The games that have nothing but an .exe have compiled their executable with the assets inside. This is generally poor practice. By embedding your assets into the executable, they will stay loaded into memory while the program is running, even when not in use. For your scale and with modern machines this might not be much of an issue, but as the executable gets larger, this can be an extremely large and unnecessary performance sink.
Similarly, keeping your assets separate enables the program to load into memory much faster as only the necessary data is put into memory on launch.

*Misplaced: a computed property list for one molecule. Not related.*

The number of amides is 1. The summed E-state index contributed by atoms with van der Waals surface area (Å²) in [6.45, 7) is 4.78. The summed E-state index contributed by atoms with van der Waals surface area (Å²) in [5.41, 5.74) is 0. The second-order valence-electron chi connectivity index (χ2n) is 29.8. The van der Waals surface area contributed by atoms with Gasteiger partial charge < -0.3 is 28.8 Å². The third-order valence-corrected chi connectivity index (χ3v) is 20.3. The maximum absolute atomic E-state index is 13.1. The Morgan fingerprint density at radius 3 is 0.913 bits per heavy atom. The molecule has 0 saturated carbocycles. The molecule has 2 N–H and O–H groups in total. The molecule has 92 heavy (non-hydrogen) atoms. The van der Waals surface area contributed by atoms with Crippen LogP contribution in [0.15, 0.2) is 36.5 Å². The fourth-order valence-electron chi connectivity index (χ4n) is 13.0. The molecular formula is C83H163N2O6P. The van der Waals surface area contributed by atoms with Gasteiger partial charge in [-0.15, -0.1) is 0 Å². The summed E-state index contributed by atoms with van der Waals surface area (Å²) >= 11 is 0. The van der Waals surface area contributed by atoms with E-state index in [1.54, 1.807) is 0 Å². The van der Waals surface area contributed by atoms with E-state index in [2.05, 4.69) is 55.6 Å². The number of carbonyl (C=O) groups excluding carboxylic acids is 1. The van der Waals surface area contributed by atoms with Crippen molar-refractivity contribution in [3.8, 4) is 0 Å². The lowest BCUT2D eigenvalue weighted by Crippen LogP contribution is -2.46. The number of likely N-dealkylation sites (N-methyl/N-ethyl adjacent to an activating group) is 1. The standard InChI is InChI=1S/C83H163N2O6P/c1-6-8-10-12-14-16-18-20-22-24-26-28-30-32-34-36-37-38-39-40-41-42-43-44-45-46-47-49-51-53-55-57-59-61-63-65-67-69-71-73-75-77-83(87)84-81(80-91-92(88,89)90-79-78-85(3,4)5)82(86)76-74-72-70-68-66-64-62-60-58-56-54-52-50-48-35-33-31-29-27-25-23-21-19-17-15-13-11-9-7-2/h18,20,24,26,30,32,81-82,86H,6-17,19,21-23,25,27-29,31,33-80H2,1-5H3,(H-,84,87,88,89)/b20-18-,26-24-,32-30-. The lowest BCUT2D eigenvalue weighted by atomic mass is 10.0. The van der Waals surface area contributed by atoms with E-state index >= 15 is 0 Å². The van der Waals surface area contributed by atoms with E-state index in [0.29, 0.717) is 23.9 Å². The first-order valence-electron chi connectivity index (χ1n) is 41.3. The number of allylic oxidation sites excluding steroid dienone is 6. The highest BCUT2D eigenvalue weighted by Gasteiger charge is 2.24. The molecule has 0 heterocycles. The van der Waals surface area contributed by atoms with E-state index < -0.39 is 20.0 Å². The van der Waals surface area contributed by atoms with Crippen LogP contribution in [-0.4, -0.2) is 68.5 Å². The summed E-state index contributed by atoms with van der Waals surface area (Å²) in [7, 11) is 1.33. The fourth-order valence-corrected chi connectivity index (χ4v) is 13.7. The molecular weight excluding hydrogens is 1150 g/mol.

To give you an extreme example, think of a game like Deus Ex: Human Revolution. If it was all compiled into an executable, it would consume somewhere in the area of 8GB of memory at any given moment. However the recommended specs suggest 2GB of memory. These recommended specs are usually the maximum amount of data that the game may need stored in memory at any moment. 2GB "occasionally" is a lot better than "8GB all the time"
As for the actual process of embedding the assets, it depends a lot on how exactly you're developing. Many IDEs have functionality that will do it for you. In your situation it probably isn't a big deal for convenience sake, but a much better method would be to have an installer that extracts the assets and necessary executables for the user.